- Immortal Poems edited by Oscar Williams
- Men at Arms by Terry Prachett
It was the covers that attracted me to the John Zakour/Lawerence Ganem books and my desperate wish for anything new and not pretentious in SF. I was getting a wee bit overwhelmed with urban fantasy, was losing my patience with epic fantasy and wanted my escapism to actually be escapsist. I like my epic fantasy and my SF to be political and have fantastic encounters grounded in real motives. I like exploring the economic and social impact of fantasy resources on standard forms of government and sociological constructs. I also like intersting characters. It's best when they have both. So this is an interesting shelf in terms of the experiment.
I bought Myth Gotten Gains from childhood loyalty. I've been with Skeeve since the beginning. I believe that I would have picked that book up in physical form under any circumstances. Broken was one of the early Kelley Armstrong purchases ( I keep using her full name because Karen Armstrong is also in my personal collection and has much more impact and meaning ) so I probably would have bought that physically as well. But Wizard of Karres I purchased on a business trip because I needed something to read and Flint, Freer and Lackey wrote a piece of serious Fantasy called "The Shadow of the Lion" that I really, really liked a lot. I most likely would have bought this on Kindle if it were available, and there's a book that preceedes it that I don't have that is still not available on Kindle or iBooks. So I'll wait until it is. It was good but not as good as the books in their "Heirs of Alexandria" series. I don't need to have it physically. Druid's Sword is part of the "Troy Game Series" I will most likely Kindle it's continuation and buy a used copy to finish the series on the shelf. That is more along the lines of the non-fluffy fantasy I enjoy.
And then there is the Paul Parks- A Princess of Romania and it's associated books. If I had read them as an adolescent I have no idea how I would have reacted. The series never explored the areas I really wanted to see but was still good. The work made me think, made me want to know more, the writing had depth, the character had flaws not quirks. When I read it it made me want to write, because I thought the ideas that weren't explored were interesting enough for me to explore them on a story of my own. I am still not ready to write fiction though, even for myself. I will read Paul Parks now on his name alone, not because he was brilliant (although he was very, very good) but because I followed along with him even when I didn't agree with where he was going. There is something compelling in his work. I don't know if I would read him electronically though, I am glad I have these books physically, the fourth one was in the Stack by the Window. Which leads to my problem with series. I have 3 paperback and 1 hardcover because I couldn't stand to wait a year to find out how it resolved. And I had both a discount and a coupon. How will I shelve the complete series?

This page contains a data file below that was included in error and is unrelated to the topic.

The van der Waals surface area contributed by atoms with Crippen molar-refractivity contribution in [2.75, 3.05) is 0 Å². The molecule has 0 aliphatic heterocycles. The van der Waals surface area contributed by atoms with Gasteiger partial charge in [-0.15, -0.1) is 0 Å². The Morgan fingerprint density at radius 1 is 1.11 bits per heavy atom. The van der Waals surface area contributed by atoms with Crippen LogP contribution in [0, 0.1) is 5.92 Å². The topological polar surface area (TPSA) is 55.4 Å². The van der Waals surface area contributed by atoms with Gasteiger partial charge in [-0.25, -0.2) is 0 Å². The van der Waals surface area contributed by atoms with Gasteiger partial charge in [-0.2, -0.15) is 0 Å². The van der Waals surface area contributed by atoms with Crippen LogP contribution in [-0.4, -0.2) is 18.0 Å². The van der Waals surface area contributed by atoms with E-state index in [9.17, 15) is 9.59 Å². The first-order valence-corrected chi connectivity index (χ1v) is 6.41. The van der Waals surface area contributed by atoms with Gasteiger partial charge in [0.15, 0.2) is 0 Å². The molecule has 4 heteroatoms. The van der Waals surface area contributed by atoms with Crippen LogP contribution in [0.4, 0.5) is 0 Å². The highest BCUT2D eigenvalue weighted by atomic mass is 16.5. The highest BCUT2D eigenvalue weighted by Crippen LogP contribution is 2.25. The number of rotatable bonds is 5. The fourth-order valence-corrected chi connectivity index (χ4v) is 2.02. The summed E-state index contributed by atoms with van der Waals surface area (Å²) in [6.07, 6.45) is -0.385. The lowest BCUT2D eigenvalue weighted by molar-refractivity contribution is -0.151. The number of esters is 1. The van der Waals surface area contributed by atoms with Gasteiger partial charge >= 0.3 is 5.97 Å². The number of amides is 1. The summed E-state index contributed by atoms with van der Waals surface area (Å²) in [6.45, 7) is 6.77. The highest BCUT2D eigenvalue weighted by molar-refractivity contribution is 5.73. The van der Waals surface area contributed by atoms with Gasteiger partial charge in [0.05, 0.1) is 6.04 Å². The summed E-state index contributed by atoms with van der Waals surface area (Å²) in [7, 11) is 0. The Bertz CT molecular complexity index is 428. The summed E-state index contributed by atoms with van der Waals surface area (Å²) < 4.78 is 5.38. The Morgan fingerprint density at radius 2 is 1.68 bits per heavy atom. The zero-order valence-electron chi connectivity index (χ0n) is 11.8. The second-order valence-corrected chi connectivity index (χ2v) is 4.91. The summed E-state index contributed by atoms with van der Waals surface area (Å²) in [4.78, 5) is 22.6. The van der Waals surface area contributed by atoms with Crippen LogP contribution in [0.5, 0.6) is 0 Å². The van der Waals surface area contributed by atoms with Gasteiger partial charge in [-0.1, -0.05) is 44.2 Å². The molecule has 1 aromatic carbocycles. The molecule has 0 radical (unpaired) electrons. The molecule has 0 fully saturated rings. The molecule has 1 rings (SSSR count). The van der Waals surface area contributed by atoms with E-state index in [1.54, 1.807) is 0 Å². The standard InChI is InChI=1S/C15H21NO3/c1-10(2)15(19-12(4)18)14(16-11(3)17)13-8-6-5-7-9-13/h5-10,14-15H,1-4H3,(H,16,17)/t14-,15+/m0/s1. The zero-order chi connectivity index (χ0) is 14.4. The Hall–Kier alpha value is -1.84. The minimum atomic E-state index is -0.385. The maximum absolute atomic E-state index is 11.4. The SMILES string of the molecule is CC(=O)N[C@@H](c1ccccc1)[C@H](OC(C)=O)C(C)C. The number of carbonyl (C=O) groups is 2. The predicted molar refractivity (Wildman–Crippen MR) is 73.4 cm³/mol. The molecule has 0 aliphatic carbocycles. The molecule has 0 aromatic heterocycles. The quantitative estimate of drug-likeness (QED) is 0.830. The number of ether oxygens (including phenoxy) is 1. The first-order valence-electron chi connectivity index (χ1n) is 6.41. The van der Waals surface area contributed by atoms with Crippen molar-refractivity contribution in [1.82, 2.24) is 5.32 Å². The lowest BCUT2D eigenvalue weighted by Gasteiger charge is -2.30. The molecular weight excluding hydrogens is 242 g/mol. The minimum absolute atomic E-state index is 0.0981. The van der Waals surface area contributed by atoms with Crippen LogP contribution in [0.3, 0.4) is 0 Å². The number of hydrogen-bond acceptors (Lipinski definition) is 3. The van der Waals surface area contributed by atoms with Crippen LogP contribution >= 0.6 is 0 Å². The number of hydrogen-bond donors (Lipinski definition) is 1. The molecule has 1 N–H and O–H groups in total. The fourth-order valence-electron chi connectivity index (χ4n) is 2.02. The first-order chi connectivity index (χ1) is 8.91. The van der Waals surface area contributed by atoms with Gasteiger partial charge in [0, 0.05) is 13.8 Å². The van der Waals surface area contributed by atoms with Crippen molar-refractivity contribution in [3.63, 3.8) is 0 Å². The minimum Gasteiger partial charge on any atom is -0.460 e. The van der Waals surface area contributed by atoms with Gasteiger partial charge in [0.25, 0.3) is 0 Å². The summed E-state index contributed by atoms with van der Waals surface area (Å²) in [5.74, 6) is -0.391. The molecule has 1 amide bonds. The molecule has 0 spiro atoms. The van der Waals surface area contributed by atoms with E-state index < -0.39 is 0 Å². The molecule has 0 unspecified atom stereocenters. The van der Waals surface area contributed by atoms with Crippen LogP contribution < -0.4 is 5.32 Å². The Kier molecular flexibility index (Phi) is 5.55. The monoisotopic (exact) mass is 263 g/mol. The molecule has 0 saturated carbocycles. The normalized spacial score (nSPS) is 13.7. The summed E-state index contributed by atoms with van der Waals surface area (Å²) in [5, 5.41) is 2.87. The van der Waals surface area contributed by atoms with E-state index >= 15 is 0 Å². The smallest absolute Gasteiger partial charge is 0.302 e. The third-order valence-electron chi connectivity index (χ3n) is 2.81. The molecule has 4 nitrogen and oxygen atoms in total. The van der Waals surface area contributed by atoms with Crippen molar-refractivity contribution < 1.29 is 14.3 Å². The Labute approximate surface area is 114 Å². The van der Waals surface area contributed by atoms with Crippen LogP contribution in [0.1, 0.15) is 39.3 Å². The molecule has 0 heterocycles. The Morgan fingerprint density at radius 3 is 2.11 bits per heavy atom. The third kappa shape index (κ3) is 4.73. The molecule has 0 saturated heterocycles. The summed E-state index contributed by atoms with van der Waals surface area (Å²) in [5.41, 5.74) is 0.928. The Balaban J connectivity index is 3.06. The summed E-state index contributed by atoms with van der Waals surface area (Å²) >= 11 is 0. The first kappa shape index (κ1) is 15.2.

Immortal Poems I've had since I was a member of the National Forensic League in High School. I still reference it often. Poems still feel like they should be on paper, perhaps because they are such ephemeral snippets in the the first place I like them solid.
Section 5.5 - the tiny shelf -
Remember that this bookshelf is really a DVD media shelf where I rearranged the heights to accomodate books. When I finished I had a narrow shelf left and rather than declare it "extra" I laid a few books across it horizontally. If I use this solution for larger scale book storage I will do the same thing. Of course I did happen to notice that it's perfectly sized for poppets to hang about.
What if : The World's Foremost Historians Imagine What Might Have Been - Audio Books
Fragile Things is one of the first post-poppet Gaiman books purchased after getting about halfway through Sandman. If I remember correctly it's because he has one of his stories inspired by Lisa's work in it.
Section 6 - The Bottom Shelf
- Fortunes Fool - Mercedes Lackey
- Demons are Forever - Julie Kenner
- On Women and Judaisim A View from Traditon by Blu Greenberg
- The Ordination of Women as Rabbis studies and Responsa edited by Simon Greenberg
- A Streetcar Named Desire by Tenessee Williams
- Audition by Michael Shurtleff
- Half Moon Investigations by Eoin Cofer
- The Yagyu Ninja Scrolls
- Venus vs. Virus 2
- Walk Two Moons by Sharon Creech
- Tamsin by Peter S. Beagle
- Confessions of an Ugly Stepsister by Gregory Maguire
- A Dragon Lover's Treasury of the Fantastic edited by Margaret Weis
- The Door in the Hedge by Robin McKinley
- Megatokyo 2
- Megatokyo 3
- Megatokyo 4
- M is for Magic by Neil Gaiman
The first two, Fortune's Fool and Demon's Are Forever would certainly have been e-book purchases. MegaTokyo and Venus vs Virus are manga. Tamison I bought directly from Connor, Peter S. Beagle's manager. Probably all of the books on this shelf other than those two would still be here. Audition is a reference book. The Ordination of Women is the actual arguments and Responsa which are formal legal religious rulings used in the Conservative and Orthodox movements, which is why it's edited instead of" written by". The documents that led to the ordination of women are in this book. Blu Greenberg is a feminist Modern Orthodox woman who is definately one of the people I use as a role model in much of life, not just religion. I wouldn't have looked at manga on the Kindle but I think I might like it on the iPad, however there is a kind of aesthetic to having an entire series of manga lined up on a shelf. Like the way encyclopedias used to give definition to a bookshelf. I wonder how strong the lure of print is for me and manga?
Section 7 - The Number of Books in the Bedroom
56 books were comfortablly stored on the DVD Shelves plus the 30 that are in the Stack by the Window and the 16 Books that Became Decor. So far the tour of my bedroom has delivered up 102 physical books not counting what's on my iPad Kindle. And we're not done yet there's still The Stack at the Side of the Hidden Bookshelf and The Books I Still Have To Read waiting for their moments in the sun.
I'm thinking of doing a count of the books and magazines by The Perfectly Normal Husband's Nightable. Just to get the count. Knowing that we stopped buying physical books for space and economic reasons a while ago. How many books do we really have waiting because we're stalled?
Next up will be The Stack of Books at the Side of the Hidden Bookshelf.